9/11: The Tapping Point
What if, two years before the 9/11 attacks—with the installation of a cell-phone-and-Internet system in Afghanistan—the U.S. had been handed complete access to al-Qaeda and Taliban calls and e-mails? A secret deal was in place in 1999, the author reveals, but Washington dropped the ball.
By David Rose
One morning in June 2001, three months before the 9/11 attacks on the United States, I happened to be interviewing a senior official from the British Secret Intelligence Service, M.I.6. His current focus was the war on drugs, not international terrorism, but he shared a piece of information that united the two subjects.
A short time earlier, the official told me, the U.S. National Security Agency had intercepted a call between two satellite-telephone users in Afghanistan—the al-Qaeda leader Osama bin Laden and the Taliban leader Mullah Mohammed Omar. They had been discussing the Taliban’s ban on growing opium poppies, imposed the previous summer—a remarkably effective edict that had shrunk production in areas they controlled almost to zero.
According to the M.I.6 official, bin Laden sounded unhappy. “Why stop growing opium?” he asked. “Heroin only weakens our enemies.” There was no need to worry, Mullah Omar replied. The ban was merely a tactic. “There has been a glut, and the price is too low. Once the world price has risen, the farmers can start growing it again.”
The real lesson of this overheard conversation was not its specific content but the fact that it could be heard at all. Electronic eavesdropping clearly had potential in Taliban-controlled Afghanistan. But in the years before 9/11, when bin Laden’s terror plot was first being discussed, that potential remained limited. The reason was simple: Afghanistan had no cell phones, no Internet, and only a rudimentary landline network, which did not work at all outside the country’s largest cities. This could be remedied, however. Indeed, by the end of 1999, the Taliban government had embraced a full-fledged American scheme to install a modern cell-phone-and-Internet system in Afghanistan. It could have been up and running within months. The Taliban had already granted an exclusive license to a U.S.-owned firm, the Afghan Wireless Communications Company.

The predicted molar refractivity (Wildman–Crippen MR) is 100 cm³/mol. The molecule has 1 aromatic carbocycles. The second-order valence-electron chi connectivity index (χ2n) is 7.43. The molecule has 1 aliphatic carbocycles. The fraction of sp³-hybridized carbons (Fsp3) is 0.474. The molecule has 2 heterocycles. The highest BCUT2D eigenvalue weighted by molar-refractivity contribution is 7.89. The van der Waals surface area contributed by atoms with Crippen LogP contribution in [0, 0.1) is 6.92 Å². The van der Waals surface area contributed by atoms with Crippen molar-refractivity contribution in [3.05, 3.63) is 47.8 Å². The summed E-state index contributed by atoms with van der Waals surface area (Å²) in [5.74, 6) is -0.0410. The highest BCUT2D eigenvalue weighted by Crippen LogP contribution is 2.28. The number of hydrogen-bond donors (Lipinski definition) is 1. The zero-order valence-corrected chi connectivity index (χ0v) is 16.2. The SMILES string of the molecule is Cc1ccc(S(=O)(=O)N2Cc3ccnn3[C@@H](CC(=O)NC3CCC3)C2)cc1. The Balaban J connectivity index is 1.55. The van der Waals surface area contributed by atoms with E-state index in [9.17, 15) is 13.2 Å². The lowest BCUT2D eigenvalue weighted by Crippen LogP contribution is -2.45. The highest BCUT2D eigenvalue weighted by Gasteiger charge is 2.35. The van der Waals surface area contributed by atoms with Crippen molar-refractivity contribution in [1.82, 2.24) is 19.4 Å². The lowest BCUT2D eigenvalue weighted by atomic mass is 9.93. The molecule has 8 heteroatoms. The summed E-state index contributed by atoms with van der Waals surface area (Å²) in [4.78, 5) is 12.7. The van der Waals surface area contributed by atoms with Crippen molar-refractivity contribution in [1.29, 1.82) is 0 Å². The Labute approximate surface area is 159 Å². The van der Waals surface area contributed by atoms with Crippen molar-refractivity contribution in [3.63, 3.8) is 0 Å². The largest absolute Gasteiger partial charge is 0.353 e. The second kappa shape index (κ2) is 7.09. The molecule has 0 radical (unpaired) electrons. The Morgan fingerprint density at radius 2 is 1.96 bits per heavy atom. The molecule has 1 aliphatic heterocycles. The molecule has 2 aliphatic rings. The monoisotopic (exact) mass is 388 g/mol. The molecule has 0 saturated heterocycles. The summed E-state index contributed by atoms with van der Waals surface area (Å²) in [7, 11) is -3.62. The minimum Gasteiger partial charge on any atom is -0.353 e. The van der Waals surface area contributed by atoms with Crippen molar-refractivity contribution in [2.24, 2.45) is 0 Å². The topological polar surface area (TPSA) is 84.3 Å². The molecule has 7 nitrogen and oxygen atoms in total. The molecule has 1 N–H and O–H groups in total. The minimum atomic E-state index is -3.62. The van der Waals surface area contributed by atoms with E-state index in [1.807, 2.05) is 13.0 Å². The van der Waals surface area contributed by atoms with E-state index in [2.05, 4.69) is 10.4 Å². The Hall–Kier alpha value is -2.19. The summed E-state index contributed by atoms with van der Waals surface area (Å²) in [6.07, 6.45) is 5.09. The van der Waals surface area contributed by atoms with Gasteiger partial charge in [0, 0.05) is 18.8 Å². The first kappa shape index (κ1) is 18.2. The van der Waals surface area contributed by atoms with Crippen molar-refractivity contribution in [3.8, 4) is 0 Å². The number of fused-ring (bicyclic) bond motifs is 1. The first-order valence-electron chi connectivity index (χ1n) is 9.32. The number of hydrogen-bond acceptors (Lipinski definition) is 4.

More to the point, electronic modifications concealed within the circuitry would have allowed every call and every e-mail emanating from Afghanistan to be relayed without interference to N.S.A. headquarters in Fort Meade, Maryland. “This project was a dream,” says one former senior F.B.I. counterterrorism specialist who knew about the scheme at the time. “To be able to wire up a country from ground level up—you don’t get too many opportunities like that.” No, you don’t. But at the critical moment, the Clinton administration put the project on hold, while rival U.S. agencies—the F.B.I., the N.S.A., and the C.I.A.—bickered over who should control it.
In the decade since 9/11, investigations by journalists and government commissions have explored the many missed opportunities to prevent bin Laden’s attacks. Overall, it is the story of a catastrophic failure to connect the dots. One can argue—and many have—that the connections emerge more visibly in retrospect than they ever did as events themselves unfolded. But the affair of the Afghan cell-phone network—put on hold until time ran out—falls into a category by itself. It was a course of action whose value and urgency were acknowledged by everyone, but it was impeded nonetheless. The cell-phone plan “was one tool we could have put in Afghanistan that could have made a difference,” a former C.I.A. official says. “Why didn’t we put it in? Because we couldn’t f*cking agree.”
Until now, the existence of the cell-phone plan has remained a secret. It came close to surfacing during a court case in 2003, when the majority shareholder of Afghan Wireless, an Afghan-American named Ehsanollah Bayat, was sued in New York by his former British partners, Stuart Bentham and Lord Michael Cecil. But the Department of Justice persuaded a judge to invoke the State Secrets Privilege, a Draconian measure that allows the U.S. government to stop a case in its tracks on the grounds that allowing it to proceed would endanger national security. The entire legal record was sealed. Bentham and Cecil were issued gag orders, enforcing silence on pain of prosecution. It has therefore not been possible to speak to them about it. Bayat and his staff, for their part, failed to respond to numerous requests for comment. However, through interviews with other individuals who are not legally restricted, and through voluminous contemporary documents made available to me, it has been possible to assemble a narrative.